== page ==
The human rights group Memorial has recognized Alsu Kurmasheva, a veteran journalist of RFE/RL’s Tatar-Bashkir Service who has been in Russian custody since October 18, as a political prisoner.
Kurmasheva, a Prague, Czech Republic-based journalist with RFE/RL who holds dual U.S. and Russian citizenships, traveled to Russia for a family emergency in May.
She was temporarily detained while waiting for her return flight on June 2 at the airport in the capital of the Tatarstan region, where both of her passports were confiscated. She was not able to leave Russia as she awaited the return of her travel documents.
On October 11, Kurmasheva was fined 10,000 rubles ($103) for failing to register her U.S. passport with the Russian authorities, according to local media reports based on court documents they’d seen.
Kurmasheva was detained again on October 18 and this time charged with failing to register as a “foreign agent,” a crime that carries a maximum sentence of five years in prison.
The Investigative Committee said Kurmasheva was being charged under a section of the Criminal Code that refers to the registration of foreign agents who carry out “purposeful collection of information in the field of military, military-technical activities of Russia,” which, if received by foreign sources, “can be used against the security of the country.”
It gave no further details.
The Investigative Committee said its investigation found that while the Russian Justice Ministry did not add her to the list of foreign agents, she failed to provide documents to be included on the registry.
Kurmasheva and RFE/RL have both rejected the charge.
Russia’s detention of Kurmasheva, the second U.S. media member to be detained by Moscow this year, triggered a wave of criticism from rights groups and politicians saying the move signals a new level of wartime censorship.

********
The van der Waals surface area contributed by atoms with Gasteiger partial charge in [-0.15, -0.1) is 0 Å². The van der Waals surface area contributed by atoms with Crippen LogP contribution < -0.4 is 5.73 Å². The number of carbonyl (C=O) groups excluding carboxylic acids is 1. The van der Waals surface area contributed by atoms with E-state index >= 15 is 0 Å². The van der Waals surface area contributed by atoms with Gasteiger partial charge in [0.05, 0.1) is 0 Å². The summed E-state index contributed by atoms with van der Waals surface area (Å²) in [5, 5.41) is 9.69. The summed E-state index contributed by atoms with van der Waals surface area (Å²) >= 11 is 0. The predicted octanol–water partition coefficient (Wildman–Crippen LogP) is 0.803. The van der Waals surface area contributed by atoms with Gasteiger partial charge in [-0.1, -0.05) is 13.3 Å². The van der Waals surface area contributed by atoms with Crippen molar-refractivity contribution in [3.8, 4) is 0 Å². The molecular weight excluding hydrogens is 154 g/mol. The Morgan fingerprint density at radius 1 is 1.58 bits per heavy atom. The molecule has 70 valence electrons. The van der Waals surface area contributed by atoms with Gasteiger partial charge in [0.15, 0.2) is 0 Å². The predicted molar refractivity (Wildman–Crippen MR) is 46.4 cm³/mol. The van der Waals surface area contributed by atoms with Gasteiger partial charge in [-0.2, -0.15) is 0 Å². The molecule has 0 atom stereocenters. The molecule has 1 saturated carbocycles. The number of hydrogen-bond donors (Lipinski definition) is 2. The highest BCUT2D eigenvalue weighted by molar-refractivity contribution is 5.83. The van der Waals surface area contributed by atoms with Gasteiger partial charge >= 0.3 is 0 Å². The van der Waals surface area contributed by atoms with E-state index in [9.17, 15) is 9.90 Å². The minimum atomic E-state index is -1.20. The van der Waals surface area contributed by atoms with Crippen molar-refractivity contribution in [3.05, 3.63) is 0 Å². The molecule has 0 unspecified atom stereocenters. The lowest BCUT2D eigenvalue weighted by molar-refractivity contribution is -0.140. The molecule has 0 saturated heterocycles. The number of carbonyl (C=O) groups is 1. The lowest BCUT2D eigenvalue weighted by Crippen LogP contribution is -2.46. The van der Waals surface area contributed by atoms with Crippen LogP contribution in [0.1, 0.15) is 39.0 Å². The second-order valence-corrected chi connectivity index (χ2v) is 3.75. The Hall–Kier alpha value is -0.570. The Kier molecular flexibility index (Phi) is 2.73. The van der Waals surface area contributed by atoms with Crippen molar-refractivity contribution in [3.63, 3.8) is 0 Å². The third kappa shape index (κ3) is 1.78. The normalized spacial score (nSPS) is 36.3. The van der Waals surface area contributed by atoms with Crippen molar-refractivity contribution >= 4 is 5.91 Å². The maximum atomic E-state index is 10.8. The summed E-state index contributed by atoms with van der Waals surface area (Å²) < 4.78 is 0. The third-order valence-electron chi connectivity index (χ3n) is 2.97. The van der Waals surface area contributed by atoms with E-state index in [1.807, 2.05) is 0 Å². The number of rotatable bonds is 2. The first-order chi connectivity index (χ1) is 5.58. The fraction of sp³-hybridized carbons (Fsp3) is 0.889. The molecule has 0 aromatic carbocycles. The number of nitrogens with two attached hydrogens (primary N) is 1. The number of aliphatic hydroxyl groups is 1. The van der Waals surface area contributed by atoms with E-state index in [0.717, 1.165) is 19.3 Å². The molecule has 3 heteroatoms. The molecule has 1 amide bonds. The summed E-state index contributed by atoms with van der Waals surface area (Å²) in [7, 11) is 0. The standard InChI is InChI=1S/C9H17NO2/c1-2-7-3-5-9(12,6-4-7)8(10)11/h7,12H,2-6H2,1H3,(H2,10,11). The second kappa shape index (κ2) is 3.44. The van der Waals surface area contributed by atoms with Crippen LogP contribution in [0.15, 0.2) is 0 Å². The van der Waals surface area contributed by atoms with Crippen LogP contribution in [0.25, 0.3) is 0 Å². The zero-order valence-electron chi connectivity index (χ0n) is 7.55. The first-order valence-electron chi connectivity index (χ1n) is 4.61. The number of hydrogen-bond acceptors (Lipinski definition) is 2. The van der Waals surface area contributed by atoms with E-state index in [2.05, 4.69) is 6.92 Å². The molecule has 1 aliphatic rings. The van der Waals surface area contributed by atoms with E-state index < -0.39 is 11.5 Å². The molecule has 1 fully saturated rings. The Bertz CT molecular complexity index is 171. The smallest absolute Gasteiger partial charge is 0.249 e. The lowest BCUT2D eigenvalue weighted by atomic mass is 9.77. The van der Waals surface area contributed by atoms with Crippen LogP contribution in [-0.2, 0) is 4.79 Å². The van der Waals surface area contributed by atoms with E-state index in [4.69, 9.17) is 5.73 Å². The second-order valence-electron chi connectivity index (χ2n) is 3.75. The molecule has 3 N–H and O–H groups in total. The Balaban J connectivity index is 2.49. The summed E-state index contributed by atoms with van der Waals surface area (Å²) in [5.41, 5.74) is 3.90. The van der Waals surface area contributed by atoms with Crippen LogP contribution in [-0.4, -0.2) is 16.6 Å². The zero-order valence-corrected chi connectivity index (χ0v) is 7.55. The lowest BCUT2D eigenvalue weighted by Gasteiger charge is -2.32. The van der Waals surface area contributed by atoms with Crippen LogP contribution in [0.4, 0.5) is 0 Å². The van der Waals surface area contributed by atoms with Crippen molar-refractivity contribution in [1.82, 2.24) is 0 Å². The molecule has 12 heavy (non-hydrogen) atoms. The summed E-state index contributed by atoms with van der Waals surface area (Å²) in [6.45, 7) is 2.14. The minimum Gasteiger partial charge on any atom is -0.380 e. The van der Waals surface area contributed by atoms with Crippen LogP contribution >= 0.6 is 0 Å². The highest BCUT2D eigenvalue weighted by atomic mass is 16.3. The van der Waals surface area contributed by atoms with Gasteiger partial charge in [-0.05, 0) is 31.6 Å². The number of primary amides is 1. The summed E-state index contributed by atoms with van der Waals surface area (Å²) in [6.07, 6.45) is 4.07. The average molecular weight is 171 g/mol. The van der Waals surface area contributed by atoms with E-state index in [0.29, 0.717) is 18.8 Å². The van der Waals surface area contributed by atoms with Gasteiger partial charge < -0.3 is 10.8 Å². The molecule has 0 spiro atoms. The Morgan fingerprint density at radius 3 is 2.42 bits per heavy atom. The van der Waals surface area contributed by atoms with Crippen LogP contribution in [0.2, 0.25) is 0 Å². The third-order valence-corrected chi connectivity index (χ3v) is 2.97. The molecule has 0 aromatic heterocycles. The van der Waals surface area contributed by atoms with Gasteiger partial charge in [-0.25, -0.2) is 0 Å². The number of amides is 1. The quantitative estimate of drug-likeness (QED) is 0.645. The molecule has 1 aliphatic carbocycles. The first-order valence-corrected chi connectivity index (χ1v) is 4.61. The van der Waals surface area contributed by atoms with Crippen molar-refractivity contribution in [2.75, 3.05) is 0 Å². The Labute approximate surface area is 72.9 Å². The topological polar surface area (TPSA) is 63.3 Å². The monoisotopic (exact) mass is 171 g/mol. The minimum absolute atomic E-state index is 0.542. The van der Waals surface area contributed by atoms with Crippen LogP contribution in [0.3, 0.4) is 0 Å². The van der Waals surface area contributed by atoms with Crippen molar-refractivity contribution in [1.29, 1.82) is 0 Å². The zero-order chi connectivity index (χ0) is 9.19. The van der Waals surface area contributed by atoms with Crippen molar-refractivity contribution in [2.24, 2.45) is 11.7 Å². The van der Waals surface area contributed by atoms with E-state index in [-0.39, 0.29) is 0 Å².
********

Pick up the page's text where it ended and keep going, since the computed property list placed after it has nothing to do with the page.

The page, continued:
Sergei Davidis, the leader of Memorial’s Support of Political Prisoners project, told RFE/RL that Kurmasheva was recognized as a political prisoner because the group considers illegal the Russian Criminal Code’s article on foreign agents and its connection with so-called “purposeful collection of information in the field of military, military-technical activities of Russia.”
Davidis added that Memorial considered the prosecution and possible conviction of people for failing to carry out “a so-called obligation to voluntarily declare themselves as foreign agents…also illegal.”
“That request is illegal because, de facto, it is not about punishment for failure to declare, but for implementation of legal activities. The information in question is not classified and it is not illegal to collect such information,” Davidis said, stressing that the Federal Security Service (FSB) had given a vague explanation about what can be considered information banned for collecting.
“Additional to that, we see concrete political goals in [Kurmasheva’s] case that were obvious by how the persecution was carried out. First, she was detained and convicted of failure to declare the second citizenship, and after that only, after obvious thinking over and looking for reasons — they filed the second case,” Davidis said.